One of the ways that we leverage our uncommon partnerships is make sure that we have partners who understand those problems, so we have lots of impact partnerships with organisations like Unicef, the World Bank, the UN World Food Programme, the World Wildlife Fund. These are organisations who every day are understanding and working on the world's biggest problems. They have on the ground efforts to understand the smallest nuance of these problems and the matter of scale of these issues. And when they are partnered with entrepreneurs in Silicon Valley who understand the technologies now you have the possibility to unlock the new solutions that no one even imagined before. So that's how an uncommon partnerhsip can really come to bear. I think a great example of how the commercial and industrial capitalist side is not disconnected or disingenuous, it's actually just a blend with the philanthropic approach as well. You need both. I believe you can do good and do well the same time. I believe using the market to do good is the most powerful way to do good. So how do you do that? One, for us we do try to frame the world's biggest problems as the biggest business opportunities. And we challenge our entrepreneurs and our students and our corporate partners to think about bigger and bigger problems, to look at those grand challenges and identify ways that they can leverage their resources, their innovations, their ideas to solve those problems. We have what's called the Ten to the Ninth Plus challenge. We have the GSP programme, Global Solutions Programme. We have a selection of students that we bring in from all over the world. They learn about exponential technologies. They learn about the grand challenges. They have to form teams and come up with an idea to impact a billion people within 10 years. So we have almost 70 start-up companies today that have come out of that programme or have come into our accelerator programme.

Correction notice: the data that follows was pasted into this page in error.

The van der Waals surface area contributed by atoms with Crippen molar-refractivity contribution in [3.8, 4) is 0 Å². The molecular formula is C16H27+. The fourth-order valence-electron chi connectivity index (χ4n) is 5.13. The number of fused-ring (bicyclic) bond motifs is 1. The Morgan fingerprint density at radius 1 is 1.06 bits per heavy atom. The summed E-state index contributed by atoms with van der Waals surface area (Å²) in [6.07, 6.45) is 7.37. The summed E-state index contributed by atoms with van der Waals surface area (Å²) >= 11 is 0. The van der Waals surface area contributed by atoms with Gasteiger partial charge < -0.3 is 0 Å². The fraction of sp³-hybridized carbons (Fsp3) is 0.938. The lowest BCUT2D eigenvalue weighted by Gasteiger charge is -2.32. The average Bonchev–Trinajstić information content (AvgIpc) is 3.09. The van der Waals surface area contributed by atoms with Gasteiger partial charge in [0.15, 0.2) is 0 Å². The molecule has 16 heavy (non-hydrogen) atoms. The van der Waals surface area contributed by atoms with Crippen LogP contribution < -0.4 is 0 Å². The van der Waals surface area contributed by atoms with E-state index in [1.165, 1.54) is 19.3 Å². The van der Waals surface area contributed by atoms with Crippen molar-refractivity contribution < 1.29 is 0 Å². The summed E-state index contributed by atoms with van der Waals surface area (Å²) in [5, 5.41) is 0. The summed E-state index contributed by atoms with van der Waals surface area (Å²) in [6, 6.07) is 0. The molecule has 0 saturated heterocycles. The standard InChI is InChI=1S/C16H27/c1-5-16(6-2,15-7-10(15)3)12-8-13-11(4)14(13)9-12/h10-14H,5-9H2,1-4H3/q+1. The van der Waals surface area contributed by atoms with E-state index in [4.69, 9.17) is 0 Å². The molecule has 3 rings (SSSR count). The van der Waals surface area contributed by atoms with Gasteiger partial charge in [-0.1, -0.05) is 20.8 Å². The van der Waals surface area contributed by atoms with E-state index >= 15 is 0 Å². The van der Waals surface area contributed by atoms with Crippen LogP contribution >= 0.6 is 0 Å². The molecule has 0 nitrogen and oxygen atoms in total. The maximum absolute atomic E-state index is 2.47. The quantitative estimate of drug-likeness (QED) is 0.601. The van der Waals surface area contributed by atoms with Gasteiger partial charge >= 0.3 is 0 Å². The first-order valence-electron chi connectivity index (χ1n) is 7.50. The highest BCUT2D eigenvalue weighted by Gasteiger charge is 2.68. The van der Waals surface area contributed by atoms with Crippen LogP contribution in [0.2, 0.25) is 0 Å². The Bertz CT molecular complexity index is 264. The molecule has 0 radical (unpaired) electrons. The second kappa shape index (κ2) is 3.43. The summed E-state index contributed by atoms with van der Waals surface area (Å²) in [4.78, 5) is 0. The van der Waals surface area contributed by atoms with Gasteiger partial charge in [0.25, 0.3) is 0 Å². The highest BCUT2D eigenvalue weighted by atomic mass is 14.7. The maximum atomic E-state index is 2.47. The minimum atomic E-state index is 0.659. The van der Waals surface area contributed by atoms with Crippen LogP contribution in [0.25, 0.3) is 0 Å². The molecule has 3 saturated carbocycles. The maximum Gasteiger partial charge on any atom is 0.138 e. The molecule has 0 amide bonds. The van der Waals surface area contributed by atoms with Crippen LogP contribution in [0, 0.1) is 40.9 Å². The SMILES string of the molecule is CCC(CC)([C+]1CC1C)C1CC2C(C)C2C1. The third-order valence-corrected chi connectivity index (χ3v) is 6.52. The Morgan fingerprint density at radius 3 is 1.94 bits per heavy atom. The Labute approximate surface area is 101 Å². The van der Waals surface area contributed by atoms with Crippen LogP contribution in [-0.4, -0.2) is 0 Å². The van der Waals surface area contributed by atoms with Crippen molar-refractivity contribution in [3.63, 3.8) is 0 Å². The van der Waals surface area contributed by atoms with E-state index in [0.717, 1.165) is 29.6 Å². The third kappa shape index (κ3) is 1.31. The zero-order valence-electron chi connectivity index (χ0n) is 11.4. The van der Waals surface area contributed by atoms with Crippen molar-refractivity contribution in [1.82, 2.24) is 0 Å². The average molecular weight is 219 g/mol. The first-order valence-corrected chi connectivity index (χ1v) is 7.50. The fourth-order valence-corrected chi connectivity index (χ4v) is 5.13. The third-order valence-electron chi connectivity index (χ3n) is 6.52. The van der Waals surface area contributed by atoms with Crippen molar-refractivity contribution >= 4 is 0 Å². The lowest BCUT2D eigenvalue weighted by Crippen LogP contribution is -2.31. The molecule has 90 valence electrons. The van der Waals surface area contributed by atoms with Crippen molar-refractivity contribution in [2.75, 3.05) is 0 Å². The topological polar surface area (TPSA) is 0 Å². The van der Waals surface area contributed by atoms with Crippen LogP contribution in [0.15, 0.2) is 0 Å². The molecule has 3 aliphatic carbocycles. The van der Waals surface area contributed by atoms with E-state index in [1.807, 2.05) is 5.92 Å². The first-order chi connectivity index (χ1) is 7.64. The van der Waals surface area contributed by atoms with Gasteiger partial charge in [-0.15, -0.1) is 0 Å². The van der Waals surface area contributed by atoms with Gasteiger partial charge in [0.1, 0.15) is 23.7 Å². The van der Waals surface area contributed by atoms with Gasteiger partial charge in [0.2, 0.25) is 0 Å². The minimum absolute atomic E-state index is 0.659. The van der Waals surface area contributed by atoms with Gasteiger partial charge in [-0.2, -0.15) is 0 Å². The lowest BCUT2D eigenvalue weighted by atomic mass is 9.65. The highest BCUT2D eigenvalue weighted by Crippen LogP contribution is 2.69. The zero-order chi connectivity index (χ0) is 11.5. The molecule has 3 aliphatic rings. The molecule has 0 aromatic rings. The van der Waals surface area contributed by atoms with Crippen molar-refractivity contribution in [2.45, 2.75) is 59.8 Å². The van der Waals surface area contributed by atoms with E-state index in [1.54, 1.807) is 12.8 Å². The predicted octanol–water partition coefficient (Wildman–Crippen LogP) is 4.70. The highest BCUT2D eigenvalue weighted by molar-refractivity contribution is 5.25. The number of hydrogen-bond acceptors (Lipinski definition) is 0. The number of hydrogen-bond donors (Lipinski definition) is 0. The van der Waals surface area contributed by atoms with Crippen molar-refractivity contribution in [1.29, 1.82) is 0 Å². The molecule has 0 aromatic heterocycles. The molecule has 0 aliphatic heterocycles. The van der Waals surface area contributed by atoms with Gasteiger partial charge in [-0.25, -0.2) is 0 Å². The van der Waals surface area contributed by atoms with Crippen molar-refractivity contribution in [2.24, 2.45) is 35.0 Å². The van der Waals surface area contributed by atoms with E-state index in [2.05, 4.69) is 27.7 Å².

In 2011 a little start-up company called Matternet came out of our GSP programme. They identified that there is more than a billion people around the world who do not have consistent access to goods and services. Because the bridges will wash out or the road will wash out, and they will never have the industrial highway system in rural Nigeria like we have in Germany, right? So how do you deal with that? And so they basically took the idea of using drones, flying drones, and building a network, a network of hubs to allow drones to move medical supplies from village to village in most rural areas. They piloted that programme in the Dominican Republic, in Puerto Rico, in some refugee camps in, I think, Bhutan and a few other places, and they helped to solve a local problem.